In my five years as an ex-JW activist, I have had the privilege of interviewing some truly remarkable, inspirational people – including brave survivors of child molestation and domestic violence.
Each person I have interviewed has enriched my knowledge of my former religion by letting me see firsthand the profound damage that can be inflicted through rules and prohibitions I once considered sacred, God-ordained and beneficial.
But none of these interviews could prepare me for the time I sat down to speak with Phil Dunne one sunny afternoon in Zagreb in September 2016. You see, this is an interview that should never have happened.
Phil was raised as a Witness after his mother converted, and got baptized at 17. Just three years later, he was married to a fellow believer. But the young couple’s wedded bliss was shattered soon after they moved to California as Phil’s health began to dramatically deteriorate.
Things came to a head one evening when Phil passed out in a seizure on his bathroom floor and it was discovered that a tumor had punched a hole in his stomach. Diagnosed with Non-Hodgkin’s Lymphoma, a cancer of the blood, he was told he would die within “a couple of days” without a blood transfusion.
As highlighted at last year’s 2016 “Remain Loyal to Jehovah” convention series, Jehovah’s Witnesses faced with this news are expected to decline treatment and make the ultimate sacrifice for their beliefs. And as a true believer, Phil was no different.
Despite repeated pleas from his doctors, who offered to give him concealed transfusions so that none of his JW visitors would know, Phil resolved that he would sooner die than live with the guilt of secretly accepting a transfusion. He told me that being heralded as a hero who “miraculously” survived while staying loyal to the command on blood would have tormented him, leaving him feeling like a fraud.
And so, with his mind made up, and even an informal will written out detailing his final wishes, Phil awaited the inevitable.
Only, in Phil’s case, death never came.
The team of doctors treating Phil came up with a drastic strategy that had minimal chances of success, but which, given Phil’s insistence on refusing blood, was at least better than trying nothing.
Phil’s tumor was thus pummelled with intense radiation over 10 straight days and, to the delight of all concerned, this had the intended effect of shrinking it just enough for the stomach wound to be cauterised, thus stopping the internal bleeding. With the immediate threat neutralized, Phil could begin receiving chemotherapy for his condition and was able to make a full recovery.
Phil’s “miraculous” return to health – unquestionably the product of the ingenuity of medical professionals who had partaken of higher education – was lauded by his congregation, and Phil was heralded as someone who had been blessed for standing firm in his convictions. But as the applause dissipated, Phil privately sank into an existential crisis.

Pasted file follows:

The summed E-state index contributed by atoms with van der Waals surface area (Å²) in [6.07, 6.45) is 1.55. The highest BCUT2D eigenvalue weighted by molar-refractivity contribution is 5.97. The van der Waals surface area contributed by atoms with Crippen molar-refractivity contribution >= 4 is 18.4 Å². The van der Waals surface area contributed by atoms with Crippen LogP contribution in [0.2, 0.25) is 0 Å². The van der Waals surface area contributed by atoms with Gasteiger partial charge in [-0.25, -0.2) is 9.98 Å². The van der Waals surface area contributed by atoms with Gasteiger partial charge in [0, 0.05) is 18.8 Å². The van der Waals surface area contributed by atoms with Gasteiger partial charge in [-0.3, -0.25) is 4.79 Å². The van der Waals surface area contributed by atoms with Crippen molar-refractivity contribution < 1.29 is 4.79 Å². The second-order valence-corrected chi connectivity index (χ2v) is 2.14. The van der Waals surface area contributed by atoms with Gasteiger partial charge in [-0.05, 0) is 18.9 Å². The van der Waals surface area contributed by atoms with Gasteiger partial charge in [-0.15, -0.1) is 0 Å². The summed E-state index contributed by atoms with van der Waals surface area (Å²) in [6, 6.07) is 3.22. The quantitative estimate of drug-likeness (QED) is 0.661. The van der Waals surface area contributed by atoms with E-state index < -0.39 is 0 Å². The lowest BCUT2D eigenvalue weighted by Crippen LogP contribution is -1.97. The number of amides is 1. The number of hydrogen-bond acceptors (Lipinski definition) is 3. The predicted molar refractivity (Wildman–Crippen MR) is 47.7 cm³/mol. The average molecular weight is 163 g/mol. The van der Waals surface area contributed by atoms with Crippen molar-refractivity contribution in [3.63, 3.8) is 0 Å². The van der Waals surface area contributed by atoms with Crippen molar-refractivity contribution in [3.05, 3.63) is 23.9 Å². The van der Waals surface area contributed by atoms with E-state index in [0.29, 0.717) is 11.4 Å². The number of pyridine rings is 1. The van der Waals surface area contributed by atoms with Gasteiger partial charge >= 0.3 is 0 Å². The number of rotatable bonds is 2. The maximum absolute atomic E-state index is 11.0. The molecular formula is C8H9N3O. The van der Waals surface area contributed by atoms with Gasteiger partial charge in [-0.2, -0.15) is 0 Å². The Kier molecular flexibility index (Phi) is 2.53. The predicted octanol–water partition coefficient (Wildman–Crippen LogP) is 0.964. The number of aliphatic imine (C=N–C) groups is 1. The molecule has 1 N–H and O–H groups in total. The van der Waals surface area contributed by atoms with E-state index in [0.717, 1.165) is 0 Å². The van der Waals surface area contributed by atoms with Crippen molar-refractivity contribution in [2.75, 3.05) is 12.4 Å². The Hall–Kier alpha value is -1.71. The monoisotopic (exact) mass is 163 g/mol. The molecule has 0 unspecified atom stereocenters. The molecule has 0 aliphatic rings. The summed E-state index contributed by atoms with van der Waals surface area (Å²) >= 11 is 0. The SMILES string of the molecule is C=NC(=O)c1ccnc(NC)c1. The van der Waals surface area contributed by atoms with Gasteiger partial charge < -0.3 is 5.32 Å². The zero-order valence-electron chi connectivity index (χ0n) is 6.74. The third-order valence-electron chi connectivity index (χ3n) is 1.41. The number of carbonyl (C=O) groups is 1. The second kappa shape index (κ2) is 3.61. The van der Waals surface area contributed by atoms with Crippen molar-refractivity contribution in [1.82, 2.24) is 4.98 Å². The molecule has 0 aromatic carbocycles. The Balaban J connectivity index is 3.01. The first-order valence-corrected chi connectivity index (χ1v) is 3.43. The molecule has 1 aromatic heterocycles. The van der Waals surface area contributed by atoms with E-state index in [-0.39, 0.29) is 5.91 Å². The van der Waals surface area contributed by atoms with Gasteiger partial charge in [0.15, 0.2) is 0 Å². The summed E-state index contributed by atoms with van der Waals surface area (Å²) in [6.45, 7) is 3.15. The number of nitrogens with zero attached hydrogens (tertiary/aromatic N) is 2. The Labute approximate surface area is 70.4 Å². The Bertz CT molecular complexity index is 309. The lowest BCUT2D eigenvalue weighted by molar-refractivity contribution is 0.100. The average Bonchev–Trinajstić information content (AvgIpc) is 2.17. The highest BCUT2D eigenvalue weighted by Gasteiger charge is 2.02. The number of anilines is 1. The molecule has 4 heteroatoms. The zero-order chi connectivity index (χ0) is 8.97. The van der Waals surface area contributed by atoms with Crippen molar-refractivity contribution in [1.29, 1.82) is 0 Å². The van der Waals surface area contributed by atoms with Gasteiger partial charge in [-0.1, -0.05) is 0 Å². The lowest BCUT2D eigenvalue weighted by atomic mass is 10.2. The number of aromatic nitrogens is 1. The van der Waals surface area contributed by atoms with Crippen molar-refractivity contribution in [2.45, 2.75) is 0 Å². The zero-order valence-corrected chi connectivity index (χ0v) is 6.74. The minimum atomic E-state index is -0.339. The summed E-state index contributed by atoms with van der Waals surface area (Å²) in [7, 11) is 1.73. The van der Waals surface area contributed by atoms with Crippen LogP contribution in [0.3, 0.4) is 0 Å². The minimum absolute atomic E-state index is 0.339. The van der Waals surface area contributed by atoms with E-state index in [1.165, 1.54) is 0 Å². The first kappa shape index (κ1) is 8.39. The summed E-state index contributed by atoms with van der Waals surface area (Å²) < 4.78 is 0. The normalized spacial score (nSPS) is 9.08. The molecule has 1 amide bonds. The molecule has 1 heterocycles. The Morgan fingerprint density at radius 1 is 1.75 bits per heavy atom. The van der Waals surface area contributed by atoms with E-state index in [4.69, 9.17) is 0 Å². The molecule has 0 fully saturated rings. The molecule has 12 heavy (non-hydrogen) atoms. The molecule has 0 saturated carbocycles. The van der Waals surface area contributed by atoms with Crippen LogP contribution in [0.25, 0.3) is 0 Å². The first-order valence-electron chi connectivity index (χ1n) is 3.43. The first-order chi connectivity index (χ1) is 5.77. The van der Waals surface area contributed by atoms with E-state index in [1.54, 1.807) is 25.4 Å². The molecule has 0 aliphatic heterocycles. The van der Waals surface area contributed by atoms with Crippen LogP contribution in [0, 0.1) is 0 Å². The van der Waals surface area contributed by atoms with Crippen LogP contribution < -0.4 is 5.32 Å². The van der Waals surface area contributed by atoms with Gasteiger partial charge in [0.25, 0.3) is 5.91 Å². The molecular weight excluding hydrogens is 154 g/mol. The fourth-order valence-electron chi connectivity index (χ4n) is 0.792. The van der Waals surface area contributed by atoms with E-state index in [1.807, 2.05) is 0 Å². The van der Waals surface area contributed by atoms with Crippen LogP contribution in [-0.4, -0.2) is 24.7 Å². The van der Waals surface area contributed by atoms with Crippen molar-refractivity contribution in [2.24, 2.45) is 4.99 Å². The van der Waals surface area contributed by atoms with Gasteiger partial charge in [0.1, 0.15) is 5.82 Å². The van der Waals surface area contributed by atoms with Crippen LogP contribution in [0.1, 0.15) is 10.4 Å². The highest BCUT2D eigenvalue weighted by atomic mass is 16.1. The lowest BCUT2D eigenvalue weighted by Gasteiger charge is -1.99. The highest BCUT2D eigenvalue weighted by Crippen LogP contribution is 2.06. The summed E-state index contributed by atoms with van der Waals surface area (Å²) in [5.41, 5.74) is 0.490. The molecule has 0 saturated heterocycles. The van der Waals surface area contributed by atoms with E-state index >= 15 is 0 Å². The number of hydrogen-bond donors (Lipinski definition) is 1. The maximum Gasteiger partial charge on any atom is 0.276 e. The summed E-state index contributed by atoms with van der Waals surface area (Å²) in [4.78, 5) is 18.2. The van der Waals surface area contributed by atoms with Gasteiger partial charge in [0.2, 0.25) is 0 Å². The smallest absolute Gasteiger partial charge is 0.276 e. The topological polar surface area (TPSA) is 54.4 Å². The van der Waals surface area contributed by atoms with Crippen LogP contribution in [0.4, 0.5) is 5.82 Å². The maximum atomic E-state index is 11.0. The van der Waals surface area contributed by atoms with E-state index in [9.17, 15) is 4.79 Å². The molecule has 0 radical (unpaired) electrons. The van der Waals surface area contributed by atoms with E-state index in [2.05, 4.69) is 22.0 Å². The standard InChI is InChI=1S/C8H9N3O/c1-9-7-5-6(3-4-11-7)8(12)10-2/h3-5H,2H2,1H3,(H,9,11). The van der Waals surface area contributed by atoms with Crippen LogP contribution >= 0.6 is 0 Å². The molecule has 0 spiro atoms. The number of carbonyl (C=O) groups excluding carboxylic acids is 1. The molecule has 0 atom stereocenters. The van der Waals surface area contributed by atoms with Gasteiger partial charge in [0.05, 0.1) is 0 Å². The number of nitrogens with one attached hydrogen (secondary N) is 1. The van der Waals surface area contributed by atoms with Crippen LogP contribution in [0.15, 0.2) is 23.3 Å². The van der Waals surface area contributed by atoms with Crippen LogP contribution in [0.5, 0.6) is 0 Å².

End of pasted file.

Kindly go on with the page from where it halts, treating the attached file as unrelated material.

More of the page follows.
What if he had died from refusing blood? What if, instead of being born into a life as a Jehovah’s Witness, he had been born in another part of the world where an entirely different set of religious beliefs held sway? What if the beliefs he had been raised with were in fact based on lies and had very nearly resulted in his untimely demise?
Phil set about carefully studying his religion, determined to confirm whether or not the stand he had taken in hospital was justified. When he revisited the Watchtower publications that had formed the bedrock of his faith with a critical, analytical eye, he found that they were strewn with misquotes, exaggerations and outright untruths.
Phil’s faith collapsed and, soon thereafter, his marriage – since his wife refused to entertain any of the information he uncovered.
As Phil distanced himself from his religion, he began missing meetings. This had the knock-on effect of him being pre-emptively shunned by former Witness friends and family who began to think of him as “bad association.”
Fast forward to a holiday to Croatia in 2016 and, during our encounter on the sun-kissed streets of Zagreb, Phil (not yet disfellowshipped) felt the time was right to share his incredible story, which now features on pages 516 to 520 of my book, The Reluctant Apostate.
I will never forget the overwhelming feeling of admiration at seeing Phil open up so candidly about his experience. I also continue to feel profoundly fortunate at getting the opportunity to meet this brave man at all given the fact that, according to the laws of probability, Phil should no longer be alive.
Without the intervention of an incredibly gifted group of medical professionals, and a sizeable chunk of sheer luck, Phil would be just another statistic in the unfathomable body count arising from Watchtower’s reckless, hypocritical and unjustified stance on blood.
As for what’s next for Phil, the world is now his oyster. He is emerging from his JW experience a little worse for wear due to depression arising from the trauma of his near miss, but he has zero regrets and the future looks bright.
I for one am delighted to have met him, and I am sure his story will inspire many to reject the madness of putting religious fanaticism first and human life second.
Who knows? His story may even end up saving lives.